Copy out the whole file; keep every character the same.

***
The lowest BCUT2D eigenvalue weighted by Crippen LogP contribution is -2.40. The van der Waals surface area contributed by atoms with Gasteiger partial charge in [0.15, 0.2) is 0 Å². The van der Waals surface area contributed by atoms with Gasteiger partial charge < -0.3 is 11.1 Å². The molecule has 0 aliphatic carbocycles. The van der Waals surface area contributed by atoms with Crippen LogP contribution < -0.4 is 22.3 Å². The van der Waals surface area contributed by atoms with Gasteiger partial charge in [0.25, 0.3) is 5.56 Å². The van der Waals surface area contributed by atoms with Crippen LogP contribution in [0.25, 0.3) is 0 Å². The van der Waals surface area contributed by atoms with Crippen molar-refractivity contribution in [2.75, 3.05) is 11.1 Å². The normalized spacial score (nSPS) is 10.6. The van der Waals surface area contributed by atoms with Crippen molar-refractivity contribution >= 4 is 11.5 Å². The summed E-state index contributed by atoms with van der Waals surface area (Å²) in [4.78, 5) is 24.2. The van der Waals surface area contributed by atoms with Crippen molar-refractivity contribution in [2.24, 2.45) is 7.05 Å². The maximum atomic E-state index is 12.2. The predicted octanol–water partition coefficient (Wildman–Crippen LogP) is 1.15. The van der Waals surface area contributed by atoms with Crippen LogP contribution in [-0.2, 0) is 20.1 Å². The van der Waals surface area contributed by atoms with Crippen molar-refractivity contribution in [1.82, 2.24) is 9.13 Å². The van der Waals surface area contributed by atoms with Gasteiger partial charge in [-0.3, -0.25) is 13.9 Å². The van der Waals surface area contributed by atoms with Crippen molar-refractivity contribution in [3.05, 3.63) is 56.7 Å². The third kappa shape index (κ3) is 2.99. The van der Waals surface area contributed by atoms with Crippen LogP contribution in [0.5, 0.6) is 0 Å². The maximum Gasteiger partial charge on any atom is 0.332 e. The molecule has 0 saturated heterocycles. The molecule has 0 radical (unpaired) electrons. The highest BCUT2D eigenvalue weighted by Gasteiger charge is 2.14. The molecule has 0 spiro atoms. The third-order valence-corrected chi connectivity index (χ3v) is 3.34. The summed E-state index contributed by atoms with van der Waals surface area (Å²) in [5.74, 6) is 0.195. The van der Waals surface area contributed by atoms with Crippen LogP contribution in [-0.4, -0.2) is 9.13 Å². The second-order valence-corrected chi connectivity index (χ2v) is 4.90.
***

The lowest BCUT2D eigenvalue weighted by Crippen LogP contribution is -2.40. The van der Waals surface area contributed by atoms with Gasteiger partial charge in [0.15, 0.2) is 0 Å². The van der Waals surface area contributed by atoms with Gasteiger partial charge < -0.3 is 11.1 Å². The molecule has 0 aliphatic carbocycles. The van der Waals surface area contributed by atoms with Crippen LogP contribution < -0.4 is 22.3 Å². The van der Waals surface area contributed by atoms with Gasteiger partial charge in [0.25, 0.3) is 5.56 Å². The van der Waals surface area contributed by atoms with Crippen LogP contribution in [0.25, 0.3) is 0 Å². The van der Waals surface area contributed by atoms with Crippen molar-refractivity contribution in [2.75, 3.05) is 11.1 Å². The normalized spacial score (nSPS) is 10.6. The van der Waals surface area contributed by atoms with Crippen molar-refractivity contribution >= 4 is 11.5 Å². The summed E-state index contributed by atoms with van der Waals surface area (Å²) in [4.78, 5) is 24.2. The van der Waals surface area contributed by atoms with Crippen molar-refractivity contribution in [2.24, 2.45) is 7.05 Å². The maximum atomic E-state index is 12.2. The predicted octanol–water partition coefficient (Wildman–Crippen LogP) is 1.15. The van der Waals surface area contributed by atoms with Crippen LogP contribution in [-0.2, 0) is 20.1 Å². The van der Waals surface area contributed by atoms with Crippen molar-refractivity contribution in [1.82, 2.24) is 9.13 Å². The van der Waals surface area contributed by atoms with Gasteiger partial charge in [-0.3, -0.25) is 13.9 Å². The van der Waals surface area contributed by atoms with Crippen molar-refractivity contribution in [3.05, 3.63) is 56.7 Å². The third kappa shape index (κ3) is 2.99. The van der Waals surface area contributed by atoms with Crippen LogP contribution in [0.5, 0.6) is 0 Å². The maximum Gasteiger partial charge on any atom is 0.332 e. The molecule has 0 saturated heterocycles. The molecule has 0 radical (unpaired) electrons. The highest BCUT2D eigenvalue weighted by Gasteiger charge is 2.14. The molecule has 0 spiro atoms. The third-order valence-corrected chi connectivity index (χ3v) is 3.34. The summed E-state index contributed by atoms with van der Waals surface area (Å²) in [5.74, 6) is 0.195. The van der Waals surface area contributed by atoms with Crippen LogP contribution in [-0.4, -0.2) is 9.13 Å². The second-order valence-corrected chi connectivity index (χ2v) is 4.90.